Cuts from a steer's shoulder, better known as the chuck, are well known for their combination of flavor and toughness. This makes shoulder cuts a fine candidate for slow-cooking, which brings out their rich beefiness while reducing their tough, leathery muscles to silky softness. A seven bone roast -- named for the bone's resemblance to the numeral seven, not because it contains seven bones -- makes an excellent pot roast. It can be cooked in a countertop slow-cooker, but your oven works just as well.
Pat the roast dry with clean paper towels. Wipe the cut ends of the bone to remove any fragments or debris left behind by the butcher's meat saw.
Heat a heavy Dutch oven or roasting pan over a medium-high burner. When the pan is hot, pour in a tablespoon of oil and press the roast into the pan. Sear it on all sides until it's deeply browned, then remove the pan from the burner.
Lift the roast from the pan to a plate and season it liberally with salt and pepper, or any other spices and flavorings you prefer. Chop onions, celery and carrots and place them in the bottom of your pan, to make a platform for the pot roast. Position the beef on top of the vegetables.
Pour in enough water, beef broth, red wine or other cooking liquids to come at least 1/3 of the way up the sides of the roast, or up to halfway. Cover the pan with its lid, or with heavy-duty aluminum foil.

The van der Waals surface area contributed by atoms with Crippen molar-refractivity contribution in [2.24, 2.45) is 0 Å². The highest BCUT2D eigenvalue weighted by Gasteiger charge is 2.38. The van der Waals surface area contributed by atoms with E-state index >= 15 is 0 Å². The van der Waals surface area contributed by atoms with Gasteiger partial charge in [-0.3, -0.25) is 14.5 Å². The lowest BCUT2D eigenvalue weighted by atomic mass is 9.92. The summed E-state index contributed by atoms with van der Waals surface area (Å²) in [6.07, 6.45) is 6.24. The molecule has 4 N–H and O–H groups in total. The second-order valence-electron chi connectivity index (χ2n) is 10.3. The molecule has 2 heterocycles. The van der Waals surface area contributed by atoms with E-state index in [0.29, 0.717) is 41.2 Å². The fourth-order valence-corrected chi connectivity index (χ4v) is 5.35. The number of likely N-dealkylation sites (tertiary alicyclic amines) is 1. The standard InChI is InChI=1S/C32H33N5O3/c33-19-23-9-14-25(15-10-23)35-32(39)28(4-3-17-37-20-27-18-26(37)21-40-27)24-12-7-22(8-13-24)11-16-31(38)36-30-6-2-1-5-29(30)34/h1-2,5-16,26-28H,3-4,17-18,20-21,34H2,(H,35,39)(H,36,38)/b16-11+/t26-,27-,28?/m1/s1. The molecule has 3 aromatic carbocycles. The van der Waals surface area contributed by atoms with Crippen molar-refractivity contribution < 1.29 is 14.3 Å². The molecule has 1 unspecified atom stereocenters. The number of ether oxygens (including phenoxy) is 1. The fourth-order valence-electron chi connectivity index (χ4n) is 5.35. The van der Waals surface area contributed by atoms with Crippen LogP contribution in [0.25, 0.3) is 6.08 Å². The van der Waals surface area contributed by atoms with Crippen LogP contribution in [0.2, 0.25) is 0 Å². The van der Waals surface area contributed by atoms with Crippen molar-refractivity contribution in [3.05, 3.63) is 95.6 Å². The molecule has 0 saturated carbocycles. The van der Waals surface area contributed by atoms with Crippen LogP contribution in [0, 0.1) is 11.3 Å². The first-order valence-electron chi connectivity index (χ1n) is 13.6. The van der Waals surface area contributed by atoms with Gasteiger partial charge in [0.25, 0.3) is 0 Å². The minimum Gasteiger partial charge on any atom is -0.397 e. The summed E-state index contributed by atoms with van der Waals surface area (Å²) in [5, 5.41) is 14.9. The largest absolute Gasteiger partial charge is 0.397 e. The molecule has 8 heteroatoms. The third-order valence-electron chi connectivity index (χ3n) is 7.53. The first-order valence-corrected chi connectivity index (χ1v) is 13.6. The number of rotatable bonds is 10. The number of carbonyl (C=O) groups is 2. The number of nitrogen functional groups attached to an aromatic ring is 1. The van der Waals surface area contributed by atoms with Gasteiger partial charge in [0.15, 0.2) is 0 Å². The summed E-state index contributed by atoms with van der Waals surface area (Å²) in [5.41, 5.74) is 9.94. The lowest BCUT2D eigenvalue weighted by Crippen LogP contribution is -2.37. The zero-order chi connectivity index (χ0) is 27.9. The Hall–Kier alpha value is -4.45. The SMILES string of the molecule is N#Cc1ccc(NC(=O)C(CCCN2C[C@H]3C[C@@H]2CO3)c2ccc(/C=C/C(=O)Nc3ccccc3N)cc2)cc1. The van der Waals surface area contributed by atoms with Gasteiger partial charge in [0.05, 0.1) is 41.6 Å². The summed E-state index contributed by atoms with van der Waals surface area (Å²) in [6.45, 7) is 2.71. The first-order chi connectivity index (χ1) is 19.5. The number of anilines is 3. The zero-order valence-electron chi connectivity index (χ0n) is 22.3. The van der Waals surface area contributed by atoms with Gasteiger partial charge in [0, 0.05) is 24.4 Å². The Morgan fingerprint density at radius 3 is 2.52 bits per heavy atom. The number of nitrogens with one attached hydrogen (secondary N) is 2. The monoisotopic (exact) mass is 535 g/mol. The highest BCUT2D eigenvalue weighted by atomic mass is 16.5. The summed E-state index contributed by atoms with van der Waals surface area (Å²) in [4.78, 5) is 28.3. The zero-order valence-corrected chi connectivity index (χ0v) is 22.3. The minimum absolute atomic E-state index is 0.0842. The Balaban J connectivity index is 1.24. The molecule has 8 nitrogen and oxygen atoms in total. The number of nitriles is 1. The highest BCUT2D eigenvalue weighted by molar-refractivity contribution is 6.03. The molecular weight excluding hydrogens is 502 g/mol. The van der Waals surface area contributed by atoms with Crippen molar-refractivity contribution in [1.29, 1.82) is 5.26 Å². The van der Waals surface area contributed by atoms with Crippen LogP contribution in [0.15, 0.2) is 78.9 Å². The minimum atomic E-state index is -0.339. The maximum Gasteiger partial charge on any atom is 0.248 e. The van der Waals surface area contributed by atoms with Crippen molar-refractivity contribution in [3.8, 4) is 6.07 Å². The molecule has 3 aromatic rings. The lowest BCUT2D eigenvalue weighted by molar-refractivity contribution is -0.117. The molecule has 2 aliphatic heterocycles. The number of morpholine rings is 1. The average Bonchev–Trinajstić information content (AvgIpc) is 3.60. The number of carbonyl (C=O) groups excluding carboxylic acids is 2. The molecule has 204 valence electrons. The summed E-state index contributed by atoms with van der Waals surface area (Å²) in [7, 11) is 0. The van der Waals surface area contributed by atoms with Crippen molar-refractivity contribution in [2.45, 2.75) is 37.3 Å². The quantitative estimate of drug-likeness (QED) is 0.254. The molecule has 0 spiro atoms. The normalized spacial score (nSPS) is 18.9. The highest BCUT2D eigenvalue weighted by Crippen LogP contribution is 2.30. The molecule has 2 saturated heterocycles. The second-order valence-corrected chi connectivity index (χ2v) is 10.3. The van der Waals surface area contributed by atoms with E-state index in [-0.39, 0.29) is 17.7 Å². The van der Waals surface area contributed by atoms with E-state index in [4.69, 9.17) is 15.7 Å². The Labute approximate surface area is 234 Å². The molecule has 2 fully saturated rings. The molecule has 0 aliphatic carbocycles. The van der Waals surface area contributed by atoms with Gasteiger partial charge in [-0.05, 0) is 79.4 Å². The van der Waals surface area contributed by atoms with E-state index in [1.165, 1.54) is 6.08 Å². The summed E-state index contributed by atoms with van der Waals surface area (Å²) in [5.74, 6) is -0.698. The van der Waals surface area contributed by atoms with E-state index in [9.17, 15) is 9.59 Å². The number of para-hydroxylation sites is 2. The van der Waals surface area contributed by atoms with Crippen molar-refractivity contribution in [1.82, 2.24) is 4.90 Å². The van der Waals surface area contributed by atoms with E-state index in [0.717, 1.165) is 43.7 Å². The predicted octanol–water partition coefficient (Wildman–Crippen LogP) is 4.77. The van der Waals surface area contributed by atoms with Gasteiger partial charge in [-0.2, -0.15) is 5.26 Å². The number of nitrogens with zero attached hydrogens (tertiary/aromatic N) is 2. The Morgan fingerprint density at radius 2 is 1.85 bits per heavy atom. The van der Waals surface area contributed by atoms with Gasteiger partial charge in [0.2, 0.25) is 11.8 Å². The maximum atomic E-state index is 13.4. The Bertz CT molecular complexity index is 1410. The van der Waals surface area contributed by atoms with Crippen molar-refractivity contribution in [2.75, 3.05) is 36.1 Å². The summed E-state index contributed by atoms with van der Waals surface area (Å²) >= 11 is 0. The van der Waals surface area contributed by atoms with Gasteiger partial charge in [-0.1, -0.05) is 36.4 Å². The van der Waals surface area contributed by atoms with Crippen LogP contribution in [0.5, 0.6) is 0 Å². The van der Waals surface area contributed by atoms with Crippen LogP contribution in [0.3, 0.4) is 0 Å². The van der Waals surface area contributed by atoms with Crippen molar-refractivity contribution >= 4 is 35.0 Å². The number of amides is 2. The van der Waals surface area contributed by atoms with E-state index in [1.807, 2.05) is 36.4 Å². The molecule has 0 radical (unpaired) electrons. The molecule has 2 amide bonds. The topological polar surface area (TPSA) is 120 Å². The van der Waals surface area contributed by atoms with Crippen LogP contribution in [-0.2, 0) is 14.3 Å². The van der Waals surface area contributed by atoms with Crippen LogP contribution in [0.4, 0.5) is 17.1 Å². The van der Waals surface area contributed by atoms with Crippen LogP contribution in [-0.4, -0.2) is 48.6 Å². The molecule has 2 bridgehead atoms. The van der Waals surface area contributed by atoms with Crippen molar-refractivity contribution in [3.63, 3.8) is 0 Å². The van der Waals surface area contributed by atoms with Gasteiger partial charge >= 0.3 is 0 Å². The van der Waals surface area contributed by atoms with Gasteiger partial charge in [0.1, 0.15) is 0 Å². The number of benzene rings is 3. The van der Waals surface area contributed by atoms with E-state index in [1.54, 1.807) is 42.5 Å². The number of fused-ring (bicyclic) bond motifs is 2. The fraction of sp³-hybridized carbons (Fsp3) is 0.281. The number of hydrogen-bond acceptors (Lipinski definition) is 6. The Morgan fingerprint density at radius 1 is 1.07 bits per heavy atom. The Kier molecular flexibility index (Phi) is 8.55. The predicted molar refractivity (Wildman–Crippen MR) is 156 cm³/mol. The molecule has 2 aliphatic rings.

Place the roast in a preheated oven at 325 degrees Fahrenheit. Slow-cook it for 2 to 4 hours, depending on its size, or until it's fork-tender when tested. If you want to cook vegetables with the roast for an easy one-pot meal, add them after the first hour of cooking time.
Remove the roast from the oven when it's done, and transfer it to a serving tray. Cover it loosely with foil, and let it rest for at least 15 to 20 minutes before carving. If you've cooked vegetables with the roast, remove them with a slotted spoon and keep them warm. Strain the cooking liquid and thicken it, to make a sauce or gravy. Serve the meat, vegetables and sauce together or separately at the table.
The browning step is optional, but adds noticeably to the flavor of your pot roast. If you don't have a Dutch oven or a roasting pan that's suitable for stovetop use, brown the beef in a heavy skillet and then transfer it to your roasting pan.
If your pot roast is fully cooked to the fork-tender stage, you should be able to pull the central bone out of the roast while it's resting. Use the tip of a knife to free the meat from the bone, if necessary. This makes it easier to slice the pot roast.